Unlocking Talent: Guide to Stock Options for Startups

Publication | 19 April 2023

Most people are familiar with stock options offered by large corporations as part of their overall remuneration package. In Macau, we frequently see local concessionaires or other multinational companies grant stock options for shares to management or key employees.

Today, we will talk about equity incentives offered by startup businesses in order to attract and retain quality talent. There are different ways this can be achieved, but for simplicity’s sake, we will generally refer to an agreement for the granting of equity ownership in the startup company as “stock option”.

Unlocking Talent: Guide to Stock Options for Startups

Stock Options for Startups

Stock options for startups usually comprise the offer of ownership (equity) in the company as an incentive or “bonus” to attract and retain co-founders or other early hires.

Startups who are cash-strapped in the early stage of growth often lack sufficient resources to offer competitive remuneration (salaries) to top talent in the market. By offering a chance to earn ownership through working for the company and contributing to its growth, the employee is given the chance to earn an exponential financial gain as the value of the company grows.

Stock Options also serve to align the interests of founders and employees, as it rewards both sides if the business of the company does well.

Stock Options are granted by way of a contractual agreement between the startup company and the employee. Format and content of different “Stock Option Agreements”, “Offer Letters” or “Option Plans” may differ but will typically cover similar matters such as the award period, type and amount of awarded equity, vesting schedule, limitations on the transferability or sale of the equity, conditions and procedure for exercise of options, and drag-along, tag-along and other rights of the parties.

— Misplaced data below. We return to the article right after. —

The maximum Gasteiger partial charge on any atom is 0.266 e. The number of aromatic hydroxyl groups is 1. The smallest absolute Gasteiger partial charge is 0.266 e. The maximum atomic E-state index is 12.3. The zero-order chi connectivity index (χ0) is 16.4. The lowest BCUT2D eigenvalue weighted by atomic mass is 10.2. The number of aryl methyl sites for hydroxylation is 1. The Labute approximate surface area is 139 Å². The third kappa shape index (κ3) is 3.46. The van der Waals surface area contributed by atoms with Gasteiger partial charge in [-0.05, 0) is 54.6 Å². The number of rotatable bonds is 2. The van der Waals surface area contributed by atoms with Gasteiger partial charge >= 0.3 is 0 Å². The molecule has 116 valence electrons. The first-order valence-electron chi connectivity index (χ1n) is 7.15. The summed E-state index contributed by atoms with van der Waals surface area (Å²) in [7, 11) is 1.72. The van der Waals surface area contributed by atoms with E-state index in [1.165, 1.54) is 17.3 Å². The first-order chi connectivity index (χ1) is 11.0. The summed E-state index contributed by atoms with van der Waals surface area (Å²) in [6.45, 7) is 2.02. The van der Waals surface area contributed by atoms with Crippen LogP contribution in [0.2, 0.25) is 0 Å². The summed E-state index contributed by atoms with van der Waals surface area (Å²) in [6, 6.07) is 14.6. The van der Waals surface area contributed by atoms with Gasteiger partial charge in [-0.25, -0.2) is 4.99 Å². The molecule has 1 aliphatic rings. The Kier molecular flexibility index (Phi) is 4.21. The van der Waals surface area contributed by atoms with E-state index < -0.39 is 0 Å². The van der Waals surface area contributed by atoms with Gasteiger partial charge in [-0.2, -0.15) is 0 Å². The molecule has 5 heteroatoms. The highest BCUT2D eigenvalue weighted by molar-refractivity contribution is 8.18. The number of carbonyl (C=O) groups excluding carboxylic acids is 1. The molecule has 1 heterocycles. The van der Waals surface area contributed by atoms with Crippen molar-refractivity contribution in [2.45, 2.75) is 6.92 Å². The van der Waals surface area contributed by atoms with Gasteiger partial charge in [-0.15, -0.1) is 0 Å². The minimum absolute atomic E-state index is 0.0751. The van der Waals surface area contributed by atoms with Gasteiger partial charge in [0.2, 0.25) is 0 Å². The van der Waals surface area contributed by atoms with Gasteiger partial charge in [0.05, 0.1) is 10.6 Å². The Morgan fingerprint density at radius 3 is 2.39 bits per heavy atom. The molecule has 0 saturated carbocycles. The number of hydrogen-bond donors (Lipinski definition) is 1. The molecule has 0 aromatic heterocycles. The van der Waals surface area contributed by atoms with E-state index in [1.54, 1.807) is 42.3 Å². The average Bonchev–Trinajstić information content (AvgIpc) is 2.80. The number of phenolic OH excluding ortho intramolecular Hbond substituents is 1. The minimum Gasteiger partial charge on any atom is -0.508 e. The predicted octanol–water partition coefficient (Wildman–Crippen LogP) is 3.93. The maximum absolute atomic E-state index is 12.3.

One of the most important aspects of a stock option plan - the “vesting schedule” - determines at what point in time the employee will acquire their shares under the stock option plan.

Typically, while the overall amount of shares to be granted will be determined from the start, the employee must “earn” his shares through working a determined period of time (the “vesting period”) or other measurable milestone.

Most vesting periods will have an initial “cliff”, this is the first milestone which needs to be hit before any equity will be granted (think of it as the “trial period” or minimum loyalty period for the employee), after which they will begin to earn shareholding on a determined schedule.

As an example, a 4-year stock option plan with a 1-year cliff means that the employee will need to work for a minimum 1-year period (the cliff) before he earns the equity corresponding to his first year of employment, after which he will earn shares on a monthly basis for the next three years. This serves as an incentive for the employee to remain with the company for the full period of 4 years.

Other than the vesting period, under many stock option plans, employees may only cash out their option plans if they exit the company under good terms (good leaver), and certain reasons for exit such as a just cause termination (bad leaver) may result in the exiting employee losing his options altogether.